Enough said

Published on May 3rd, 2014


Being a Muslim in today’s times

A book on Muslims in South Asia and an attack on a Muslim woman bring burning issues to the fore.
Humra Quraishiby Humra Quraishi

New Delhi is currently the stage for several heated political debates, even as the summer rages on. Unlike the elections of yesteryears, however, there are less intellectual discussions on parties and their politics, and more debate along two extremes – either you are Right Wing or you are not!

This week I attended the launch of Being A Muslim In South Asia, a new book launched by the Vice President of India, Hamid Ansari. The volume, edited by Robin Jeffrey and Ronojoy Sen, published by Oxford University Press, focusses on the Muslims of the subcontinent – the 500 million Muslims who live in Pakistan, India, Bangladesh and Sri Lanka, and who constitute roughly one-third of the world’s Muslims.

The book takes a look at the everyday lives and aspirations, also the challenges and struggles that Muslims face. There is a look at routine aspects of daily life, to a focus on stark ground realities. I quote this line from the book, “Too often in recent years, they have been unfairly associated with terrorism, as anyone with a Muslim name who has passed through a Western airport will attest.”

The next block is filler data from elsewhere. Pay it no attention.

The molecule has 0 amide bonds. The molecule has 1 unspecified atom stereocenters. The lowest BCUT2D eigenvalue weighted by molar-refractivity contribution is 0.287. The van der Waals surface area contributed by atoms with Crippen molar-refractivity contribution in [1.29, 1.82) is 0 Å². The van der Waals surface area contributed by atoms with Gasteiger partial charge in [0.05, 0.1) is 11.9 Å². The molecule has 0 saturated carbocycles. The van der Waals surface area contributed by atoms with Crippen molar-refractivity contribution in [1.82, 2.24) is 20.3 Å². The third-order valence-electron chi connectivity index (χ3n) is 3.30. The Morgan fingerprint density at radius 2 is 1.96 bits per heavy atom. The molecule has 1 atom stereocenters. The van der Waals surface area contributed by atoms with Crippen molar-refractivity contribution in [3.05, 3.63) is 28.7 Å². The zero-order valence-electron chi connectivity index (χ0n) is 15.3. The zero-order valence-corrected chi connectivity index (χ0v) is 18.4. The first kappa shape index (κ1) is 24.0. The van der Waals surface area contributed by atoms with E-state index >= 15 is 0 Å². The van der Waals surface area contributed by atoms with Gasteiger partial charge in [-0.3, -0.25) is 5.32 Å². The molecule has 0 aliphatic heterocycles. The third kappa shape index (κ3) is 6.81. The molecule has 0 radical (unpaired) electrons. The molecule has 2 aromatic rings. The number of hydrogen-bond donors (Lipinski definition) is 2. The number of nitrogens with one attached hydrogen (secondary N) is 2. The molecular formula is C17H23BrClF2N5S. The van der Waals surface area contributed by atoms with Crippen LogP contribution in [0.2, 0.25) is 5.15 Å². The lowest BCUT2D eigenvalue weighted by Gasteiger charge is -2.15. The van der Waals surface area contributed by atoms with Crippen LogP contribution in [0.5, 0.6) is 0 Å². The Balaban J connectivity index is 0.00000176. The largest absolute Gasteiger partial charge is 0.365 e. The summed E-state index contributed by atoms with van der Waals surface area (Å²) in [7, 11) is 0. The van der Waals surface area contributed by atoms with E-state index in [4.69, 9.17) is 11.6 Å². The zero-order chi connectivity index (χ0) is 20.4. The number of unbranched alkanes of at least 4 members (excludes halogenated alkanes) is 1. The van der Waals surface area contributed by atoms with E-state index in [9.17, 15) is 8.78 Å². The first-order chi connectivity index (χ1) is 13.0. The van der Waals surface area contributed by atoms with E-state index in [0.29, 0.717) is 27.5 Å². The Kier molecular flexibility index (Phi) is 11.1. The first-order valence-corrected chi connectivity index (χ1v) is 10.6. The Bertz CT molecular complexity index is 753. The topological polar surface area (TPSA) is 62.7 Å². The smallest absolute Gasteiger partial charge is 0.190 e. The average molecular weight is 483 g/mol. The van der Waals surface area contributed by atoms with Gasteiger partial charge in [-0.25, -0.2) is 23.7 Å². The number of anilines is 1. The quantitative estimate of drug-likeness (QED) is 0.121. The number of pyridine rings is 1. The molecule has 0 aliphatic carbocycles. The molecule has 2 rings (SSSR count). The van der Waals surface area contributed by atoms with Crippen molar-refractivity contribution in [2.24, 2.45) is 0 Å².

Speaking at the launch was the well-known historian, Professor Mushirul Hasan (in pic on right), who spoke of the present-day political realities that Indian Muslims face, and the possible dangers Mushiral Hasanthat could abound in case a Right Wing-backed Government takes centrestage. He spoke about some of those apprehensions and fears that the minority community of the country is experiencing and could face in the coming months, as the winds of change sweep the politics of the country…

Last Monday, on the afternoon of April 28, the well-known activist Shabnam Hashmi and her team were attacked in Rae Bareli when they were distributing leaflets brought out by JAVAB (Janvadi Vichar Andolan Bharat), barely 100 metres from the Gadaganj Police station. Shabnam and her associates were attacked by a gang of about 20 hoodlums who snatched all the leaflets and abused Shabnam in the most foul and sexist terms.

At the police station, Shabnam had to argue with the SHO, telling him that nobody can be stopped from exercising their right to free expression and that he had to file an FIR against the attack on her and the threats of rape and sexist abuses. The SHO did not register an FIR and did not give her a copy of her complaint.

And this is what happens every day in the country!

Humra Quraishi is a senior political journalist based in Gurgaon. She is the author of Kashmir: An Untold Story and co-author of Simply Khushwant.

(Pictures courtesy www.pakistankakhudahafiz.com and www.rina.in)

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